A trade finance transaction requires a contract to be arranged between seller of goods and services and a buyer.
Various financial intermediaries such as banks, financial institutions and trade finance houses can facilitate these transactions by providing either payment for the goods or a documentary credit to provide finance to enable the trade or purchasing the goods and reselling them to their client.
- the trade finance gap arises because the seller wants to ensure he is paid, typically when goods are shipped, and the buyer often wants to order goods but has limited resources to commit to pay for the goods until he receives them and can sell them to his customers;
- so the financier either makes payment for the buyer on credit terms or uses its credit standing to give comfort to the seller that it will be paid and thus facilitates the trade and brings certainty to the transaction.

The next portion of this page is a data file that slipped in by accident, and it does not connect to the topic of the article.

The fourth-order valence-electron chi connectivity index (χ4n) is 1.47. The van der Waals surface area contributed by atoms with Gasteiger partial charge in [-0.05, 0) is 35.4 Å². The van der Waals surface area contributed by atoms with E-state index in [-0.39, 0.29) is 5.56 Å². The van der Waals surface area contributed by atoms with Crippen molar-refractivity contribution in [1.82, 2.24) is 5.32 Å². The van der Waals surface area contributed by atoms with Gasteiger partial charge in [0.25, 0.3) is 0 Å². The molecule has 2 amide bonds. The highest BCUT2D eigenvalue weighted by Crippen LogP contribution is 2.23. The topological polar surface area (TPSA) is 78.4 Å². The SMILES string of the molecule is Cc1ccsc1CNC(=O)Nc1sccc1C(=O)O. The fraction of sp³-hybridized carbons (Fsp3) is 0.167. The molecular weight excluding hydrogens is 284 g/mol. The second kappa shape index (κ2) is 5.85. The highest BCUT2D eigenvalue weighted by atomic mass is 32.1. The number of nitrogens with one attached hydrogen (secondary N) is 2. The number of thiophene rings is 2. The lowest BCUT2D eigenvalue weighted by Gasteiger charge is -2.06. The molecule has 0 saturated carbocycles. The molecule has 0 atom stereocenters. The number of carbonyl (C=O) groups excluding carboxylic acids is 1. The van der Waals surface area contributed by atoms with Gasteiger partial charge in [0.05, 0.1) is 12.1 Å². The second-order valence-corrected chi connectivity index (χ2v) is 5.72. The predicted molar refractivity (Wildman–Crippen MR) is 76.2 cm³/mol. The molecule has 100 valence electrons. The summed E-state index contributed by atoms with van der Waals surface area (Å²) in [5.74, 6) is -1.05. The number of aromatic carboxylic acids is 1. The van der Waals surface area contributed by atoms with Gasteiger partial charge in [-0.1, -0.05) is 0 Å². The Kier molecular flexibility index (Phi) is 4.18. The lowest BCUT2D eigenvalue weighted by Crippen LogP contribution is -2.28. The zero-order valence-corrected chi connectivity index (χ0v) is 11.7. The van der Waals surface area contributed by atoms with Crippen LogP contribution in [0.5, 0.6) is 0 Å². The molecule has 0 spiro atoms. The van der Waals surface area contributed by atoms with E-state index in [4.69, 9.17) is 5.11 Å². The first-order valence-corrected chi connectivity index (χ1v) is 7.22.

Trade financiers sometimes buy the goods on behalf of their client and may also provide facilities to pay for the carriage of goods before import, pay duty on import and/or pay freight charges once goods have been imported.
Please contact one of our friendly expert trade finance solicitors now for your trade finance consultation. At Francis Wilks & Jones, we have a team of dedicated trade finance experts ready to take your call and help you with all your queries on trade finance. Whatever your trade finance question, we can help you.